Home > Research > Publications & Outputs > Substorm onset latitude and the steadiness of m...

Electronic data

  • accepted_article_final

    Accepted author manuscript, 4.99 MB, PDF document

    Available under license: CC BY: Creative Commons Attribution 4.0 International License


Text available via DOI:

View graph of relations

Substorm onset latitude and the steadiness of magnetospheric convection

Research output: Contribution to Journal/MagazineJournal articlepeer-review

<mark>Journal publication date</mark>31/03/2019
<mark>Journal</mark>Journal of Geophysical Research: Space Physics
Issue number3
Number of pages15
Pages (from-to)1738-1752
Publication StatusPublished
Early online date10/03/19
<mark>Original language</mark>English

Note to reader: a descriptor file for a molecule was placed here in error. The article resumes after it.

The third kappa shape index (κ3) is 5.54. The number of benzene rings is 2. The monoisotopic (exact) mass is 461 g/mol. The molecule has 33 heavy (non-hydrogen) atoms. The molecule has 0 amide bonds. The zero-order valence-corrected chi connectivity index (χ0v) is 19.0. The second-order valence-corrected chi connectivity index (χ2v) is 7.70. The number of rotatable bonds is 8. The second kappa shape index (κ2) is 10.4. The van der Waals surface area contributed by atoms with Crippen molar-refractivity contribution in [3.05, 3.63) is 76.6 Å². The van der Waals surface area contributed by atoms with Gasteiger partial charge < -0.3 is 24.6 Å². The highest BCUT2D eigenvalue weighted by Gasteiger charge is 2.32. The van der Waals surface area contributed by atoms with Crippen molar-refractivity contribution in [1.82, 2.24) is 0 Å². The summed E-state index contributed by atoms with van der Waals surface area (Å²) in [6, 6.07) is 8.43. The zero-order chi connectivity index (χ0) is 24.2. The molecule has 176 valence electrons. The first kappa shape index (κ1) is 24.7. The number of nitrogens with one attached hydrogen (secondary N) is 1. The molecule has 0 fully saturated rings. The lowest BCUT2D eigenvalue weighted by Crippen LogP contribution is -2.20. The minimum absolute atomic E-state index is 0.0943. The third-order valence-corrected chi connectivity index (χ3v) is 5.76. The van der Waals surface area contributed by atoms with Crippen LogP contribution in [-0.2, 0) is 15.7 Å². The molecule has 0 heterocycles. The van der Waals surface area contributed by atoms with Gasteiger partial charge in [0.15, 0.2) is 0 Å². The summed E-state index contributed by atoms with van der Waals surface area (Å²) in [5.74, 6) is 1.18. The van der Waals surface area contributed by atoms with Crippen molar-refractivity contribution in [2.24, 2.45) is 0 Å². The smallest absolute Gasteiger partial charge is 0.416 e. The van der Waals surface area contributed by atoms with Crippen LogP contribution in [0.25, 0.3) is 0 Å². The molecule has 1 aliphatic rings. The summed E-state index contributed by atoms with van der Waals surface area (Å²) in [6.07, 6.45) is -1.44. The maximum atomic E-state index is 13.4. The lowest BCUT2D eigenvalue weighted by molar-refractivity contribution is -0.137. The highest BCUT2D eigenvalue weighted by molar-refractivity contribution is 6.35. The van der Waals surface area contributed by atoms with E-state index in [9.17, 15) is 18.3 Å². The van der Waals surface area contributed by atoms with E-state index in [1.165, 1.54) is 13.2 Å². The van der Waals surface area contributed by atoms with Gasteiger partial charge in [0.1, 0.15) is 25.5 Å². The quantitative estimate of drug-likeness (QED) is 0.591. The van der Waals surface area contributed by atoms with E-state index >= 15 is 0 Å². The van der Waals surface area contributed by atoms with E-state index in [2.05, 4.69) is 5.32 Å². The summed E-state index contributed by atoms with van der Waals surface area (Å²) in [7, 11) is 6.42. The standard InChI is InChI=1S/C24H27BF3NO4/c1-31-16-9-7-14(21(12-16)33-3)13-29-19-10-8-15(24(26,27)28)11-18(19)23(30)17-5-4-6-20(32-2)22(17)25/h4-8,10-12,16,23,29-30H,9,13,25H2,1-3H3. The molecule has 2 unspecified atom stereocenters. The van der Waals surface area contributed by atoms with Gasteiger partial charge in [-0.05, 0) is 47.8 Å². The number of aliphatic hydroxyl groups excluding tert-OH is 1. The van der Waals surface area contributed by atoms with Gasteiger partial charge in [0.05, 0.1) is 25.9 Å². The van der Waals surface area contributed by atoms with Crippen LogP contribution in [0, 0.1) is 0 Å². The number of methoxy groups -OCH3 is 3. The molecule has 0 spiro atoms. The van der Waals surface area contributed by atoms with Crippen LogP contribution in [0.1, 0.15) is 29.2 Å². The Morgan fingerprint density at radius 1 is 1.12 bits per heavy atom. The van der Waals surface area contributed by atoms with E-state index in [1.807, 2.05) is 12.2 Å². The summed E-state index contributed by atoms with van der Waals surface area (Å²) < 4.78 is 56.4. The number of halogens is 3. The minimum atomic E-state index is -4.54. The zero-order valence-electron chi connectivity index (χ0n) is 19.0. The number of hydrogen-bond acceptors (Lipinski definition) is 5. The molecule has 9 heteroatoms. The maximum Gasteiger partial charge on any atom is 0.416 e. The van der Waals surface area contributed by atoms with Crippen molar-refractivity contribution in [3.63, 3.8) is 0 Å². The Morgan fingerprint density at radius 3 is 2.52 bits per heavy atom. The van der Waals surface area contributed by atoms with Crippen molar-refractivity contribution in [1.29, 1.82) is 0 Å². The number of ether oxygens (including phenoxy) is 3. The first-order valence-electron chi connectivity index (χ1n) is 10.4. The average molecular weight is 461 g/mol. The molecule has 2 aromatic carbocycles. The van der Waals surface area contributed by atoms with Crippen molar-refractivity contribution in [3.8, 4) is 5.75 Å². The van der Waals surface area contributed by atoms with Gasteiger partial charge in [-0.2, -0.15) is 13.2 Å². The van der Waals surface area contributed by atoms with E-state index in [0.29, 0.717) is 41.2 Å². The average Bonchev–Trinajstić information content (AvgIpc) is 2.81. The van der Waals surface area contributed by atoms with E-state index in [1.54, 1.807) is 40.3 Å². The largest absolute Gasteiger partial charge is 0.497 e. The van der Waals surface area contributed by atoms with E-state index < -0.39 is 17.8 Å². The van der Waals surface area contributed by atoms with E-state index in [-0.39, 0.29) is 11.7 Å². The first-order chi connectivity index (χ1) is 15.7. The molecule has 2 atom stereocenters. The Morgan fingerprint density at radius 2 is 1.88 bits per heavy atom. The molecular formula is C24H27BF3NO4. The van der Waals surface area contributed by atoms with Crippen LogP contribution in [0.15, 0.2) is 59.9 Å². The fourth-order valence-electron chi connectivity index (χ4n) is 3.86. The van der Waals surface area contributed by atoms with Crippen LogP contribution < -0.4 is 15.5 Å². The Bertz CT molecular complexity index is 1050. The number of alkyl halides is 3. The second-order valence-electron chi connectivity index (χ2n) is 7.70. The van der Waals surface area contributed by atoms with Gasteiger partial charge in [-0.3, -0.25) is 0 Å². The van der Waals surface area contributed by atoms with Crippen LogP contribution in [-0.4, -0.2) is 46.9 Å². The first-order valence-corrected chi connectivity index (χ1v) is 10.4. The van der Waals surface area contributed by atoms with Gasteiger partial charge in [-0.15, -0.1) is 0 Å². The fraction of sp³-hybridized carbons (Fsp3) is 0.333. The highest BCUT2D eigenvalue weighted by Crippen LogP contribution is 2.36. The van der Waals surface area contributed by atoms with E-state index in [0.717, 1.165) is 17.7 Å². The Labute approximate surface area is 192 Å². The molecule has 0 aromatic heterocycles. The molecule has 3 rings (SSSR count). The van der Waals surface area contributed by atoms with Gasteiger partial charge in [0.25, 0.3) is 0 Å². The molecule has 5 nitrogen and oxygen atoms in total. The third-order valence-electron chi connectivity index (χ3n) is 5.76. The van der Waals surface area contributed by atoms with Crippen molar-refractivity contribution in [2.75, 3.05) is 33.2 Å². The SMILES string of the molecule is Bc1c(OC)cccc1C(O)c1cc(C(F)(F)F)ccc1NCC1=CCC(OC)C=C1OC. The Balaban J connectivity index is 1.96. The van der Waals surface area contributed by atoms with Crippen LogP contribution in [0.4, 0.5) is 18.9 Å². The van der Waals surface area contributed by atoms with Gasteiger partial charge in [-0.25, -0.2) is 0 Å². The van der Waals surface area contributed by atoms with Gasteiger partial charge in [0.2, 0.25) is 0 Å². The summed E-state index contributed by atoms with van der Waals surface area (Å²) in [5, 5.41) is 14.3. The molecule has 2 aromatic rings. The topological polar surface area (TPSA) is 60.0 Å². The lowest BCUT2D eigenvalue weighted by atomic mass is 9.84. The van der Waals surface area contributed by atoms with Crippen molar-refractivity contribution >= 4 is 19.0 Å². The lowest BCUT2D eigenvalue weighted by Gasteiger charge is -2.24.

We study the role of substorms and steady magnetospheric convection (SMC) in magnetic flux transport in the magnetosphere, using observations of field-aligned currents by the Active Magnetosphere and Planetary Electrodynamics Response Experiment. We identify two classes of substorm, with onsets above and below 65° magnetic latitude, which display different nightside field-aligned current morphologies. We show that the low-latitude onsets develop a poleward-expanding auroral bulge, and identify these as substorms that manifest ionospheric convection-braking in the auroral bulge region as suggested by Grocott et al. (2009, https://doi.org/10.5194/angeo-27-591-2009). We show that the high-latitude substorms, which do not experience braking, can evolve into SMC events if the interplanetary magnetic field remains southward for a prolonged period following onset. We conclude that during periods of ongoing driving, the magnetosphere displays repeated substorm activity or SMC depending on the rate of driving and the open magnetic flux content of the magnetosphere prior to onset. We speculate that sawtooth events are an extreme case of repeated onsets and that substorms triggered by northward-turnings of the interplanetary magnetic field mark the cessation of periods of SMC. Our results provide a new explanation for the differing modes of response of the terrestrial system to solar wind-magnetosphere-ionosphere coupling by invoking friction between the ionosphere and atmosphere.